# What is the vapor pressure of a #"1.00-molal"# sugar solution at #25^@"C"#? Sugar is nonvolatile, nonelectrolyte solute. The vapor pressure of water at #25^@"C"# is #"23.8 torr"#. The molar mass of water is #"18 g/mol"#

##### 1 Answer

#### Explanation:

The idea here is that the vapor pressure of the solution will actually be **lower** than the vapor pressure of the pure solvent because of the presence of the nonvolatile solute **Raoult's Law** here.

The vapor pressure of the solution can be expressed as

#color(blue)(ul(color(black)(P_"sol" = chi_"solvent" * P_"solvent"^@)))#

Here

#P_"sol"# is the vapor pressure of the solution at the given temperature#chi_"solvent"# is themole fractionof the solvent in the solution#P_"solvent"^@# is the vapor pressure of thepure solventat the given temperature

Now, you know that your solution has a **molality** equal to **mole** of sugar for every

To make the calculations easier, let's pick a sample of this solution that contains exactly **molar mass** of water to convert the number of grams to *moles*

#1 color(red)(cancel(color(black)("kg"))) * (10^3 quad color(red)(cancel(color(black)("g"))))/(1color(red)(cancel(color(black)("kg")))) * ("1 mole H"_2"O")/(18 color(red)(cancel(color(black)("g")))) = "55.56 moles H"_2"O"#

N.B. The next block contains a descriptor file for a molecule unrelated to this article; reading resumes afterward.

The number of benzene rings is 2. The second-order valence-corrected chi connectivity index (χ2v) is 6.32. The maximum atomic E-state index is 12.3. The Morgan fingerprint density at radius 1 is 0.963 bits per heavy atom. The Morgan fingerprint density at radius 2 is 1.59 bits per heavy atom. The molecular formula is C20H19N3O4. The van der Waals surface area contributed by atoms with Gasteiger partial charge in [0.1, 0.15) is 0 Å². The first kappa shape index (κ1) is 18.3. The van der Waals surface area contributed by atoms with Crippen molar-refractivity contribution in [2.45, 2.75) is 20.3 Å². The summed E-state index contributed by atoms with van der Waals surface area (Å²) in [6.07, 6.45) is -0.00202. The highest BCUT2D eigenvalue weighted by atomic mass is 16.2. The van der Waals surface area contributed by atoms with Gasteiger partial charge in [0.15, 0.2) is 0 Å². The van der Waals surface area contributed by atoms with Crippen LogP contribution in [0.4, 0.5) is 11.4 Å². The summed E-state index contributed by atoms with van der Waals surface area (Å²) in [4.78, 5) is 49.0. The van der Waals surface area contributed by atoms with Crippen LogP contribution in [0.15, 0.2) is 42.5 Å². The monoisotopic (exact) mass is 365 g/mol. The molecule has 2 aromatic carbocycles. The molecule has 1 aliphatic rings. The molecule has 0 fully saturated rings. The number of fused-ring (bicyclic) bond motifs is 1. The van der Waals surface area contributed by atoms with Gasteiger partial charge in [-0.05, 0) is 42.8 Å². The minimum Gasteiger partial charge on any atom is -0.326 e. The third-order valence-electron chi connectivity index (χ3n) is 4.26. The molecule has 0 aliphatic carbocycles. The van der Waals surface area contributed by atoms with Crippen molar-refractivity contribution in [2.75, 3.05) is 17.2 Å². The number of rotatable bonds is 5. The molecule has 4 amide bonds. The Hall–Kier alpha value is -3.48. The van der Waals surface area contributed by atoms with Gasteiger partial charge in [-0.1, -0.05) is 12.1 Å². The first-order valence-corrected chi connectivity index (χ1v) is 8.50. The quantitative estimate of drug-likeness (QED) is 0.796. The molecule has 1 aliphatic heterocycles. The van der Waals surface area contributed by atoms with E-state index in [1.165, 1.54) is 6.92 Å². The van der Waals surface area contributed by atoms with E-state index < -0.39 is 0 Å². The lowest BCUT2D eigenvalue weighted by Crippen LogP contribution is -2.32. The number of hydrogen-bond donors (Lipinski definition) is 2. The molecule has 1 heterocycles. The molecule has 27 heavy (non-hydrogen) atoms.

The **mole fraction** of water is defined as the number of moles of water divided by the **total number of moles** present in your solution. Since the sample contains exactly **mole** of sugar, so the mole fraction of water will be

#chi_"solvent" = (55.56 color(red)(cancel(color(black)("moles"))))/((55.56 + 1.00)color(red)(cancel(color(black)("moles")))) = 0.98232#

You can thus say that the vapor pressure of the solution at

#P_"sol" = 0.98232 * "23.8 torr"#

#color(darkgreen)(ul(color(black)(P_"sol" = "23.4 torr")))#

The answer is rounded to three **sig figs**.